Web-based democracy activists have kicked off the first round of a project to see if MPs keep their promises.
Meetings are being arranged up and down the country to draw up lists of issues important to locals.
Once compiled, prospective MPs will be quizzed on their views about the issues and the responses recorded.
After the election, the voting behaviour of MPs will be monitored to see if the policies they back or vote against match their words.
The meetings are being organised by volunteers involved with the Democracy Club, a non-partisan online group that aims to ensure people are better informed about their political representatives.
Seb Bacon, the co-ordinator of Democracy Club, said it was set up to become the place people could turn to for neutral information about MPs.
"It gives people an insight into the people they are voting for rather than them just getting information from the party machine," he said.
Volunteers who sign up to help get given weekly tasks, said Mr Bacon.
"It's about giving people small bite-sized tasks to further transparency and improve democracy," he said. "It's about doing something small to achieve that bigger goal."
Democracy Club now has about 3000 volunteers spread across 98% of the UK's constituencies. The task they have been given this week involves setting up meetings to brainstorm a list of important local issues.
Mr Bacon said he only expected a few meetings to be held but, so far, about 40 are being arranged. An indicator, said Mr Bacon, of the desire among the electorate in the wake of the expenses scandal to ensure politics becomes more transparent.
"The next phase is going to be turning those local issues into questions we can put to candidates," he said.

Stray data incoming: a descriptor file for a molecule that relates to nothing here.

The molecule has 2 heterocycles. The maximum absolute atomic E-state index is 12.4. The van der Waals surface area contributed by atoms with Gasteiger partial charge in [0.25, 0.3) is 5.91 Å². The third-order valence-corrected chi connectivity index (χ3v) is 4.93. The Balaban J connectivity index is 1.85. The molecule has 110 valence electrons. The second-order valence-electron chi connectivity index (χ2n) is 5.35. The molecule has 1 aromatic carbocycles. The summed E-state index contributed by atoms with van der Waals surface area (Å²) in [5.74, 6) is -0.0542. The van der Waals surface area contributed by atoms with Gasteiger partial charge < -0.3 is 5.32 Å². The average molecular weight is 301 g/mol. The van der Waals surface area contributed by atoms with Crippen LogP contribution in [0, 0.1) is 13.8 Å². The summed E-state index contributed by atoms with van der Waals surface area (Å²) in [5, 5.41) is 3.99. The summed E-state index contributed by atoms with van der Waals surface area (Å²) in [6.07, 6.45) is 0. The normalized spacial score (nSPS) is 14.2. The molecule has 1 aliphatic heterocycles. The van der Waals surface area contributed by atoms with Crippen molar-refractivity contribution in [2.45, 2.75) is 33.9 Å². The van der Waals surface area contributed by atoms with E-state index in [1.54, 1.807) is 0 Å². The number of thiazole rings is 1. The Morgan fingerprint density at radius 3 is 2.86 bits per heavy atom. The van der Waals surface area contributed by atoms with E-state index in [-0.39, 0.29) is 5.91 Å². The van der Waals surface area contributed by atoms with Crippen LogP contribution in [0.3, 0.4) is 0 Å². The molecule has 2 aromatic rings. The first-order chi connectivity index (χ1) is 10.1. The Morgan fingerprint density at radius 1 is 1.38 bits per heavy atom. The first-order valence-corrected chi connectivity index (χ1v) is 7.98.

"The questions must be answerable yes or no so at a glance they can compare what the candidates are saying," said Mr Bacon.
"Exactly how it is going to be useful, we'll have to see," he added.
Democracy Club has grown out of volunteers involved with the TheyWorkForYou website which monitors the activities and voting records of MPs. Information gathered by Democracy Club will appear on the TheyWorkForYou site.
Tom Steinberg, founder of MySociety which created TheyWorkForYou, said gathering the information would act as an incentive for MPs.
"If you have an opaque regime where people can get away with things they will try to get away with them," he said.
"This will give them the incentive to do right in the first place," he said.
In October 2009, Mr Steinberg started advising the Conservative Party on ways to make government more open and efficient. At the time, Mr Steinberg said he would be doing the advising and MySociety would remain "strictly non-partisan".
It would be interesting to see such a thing implemented in Bermuda, it would certainly improve accountability although it would still depend on the electorate caring... I wonder if even with that system in place in Bermuda race and petty party politics would still be the orders of the day though. As long as they are, no amount of accountability is going improve Bermuda politics.
Busy busy life > Blogging but, my posting should become more regular again soon.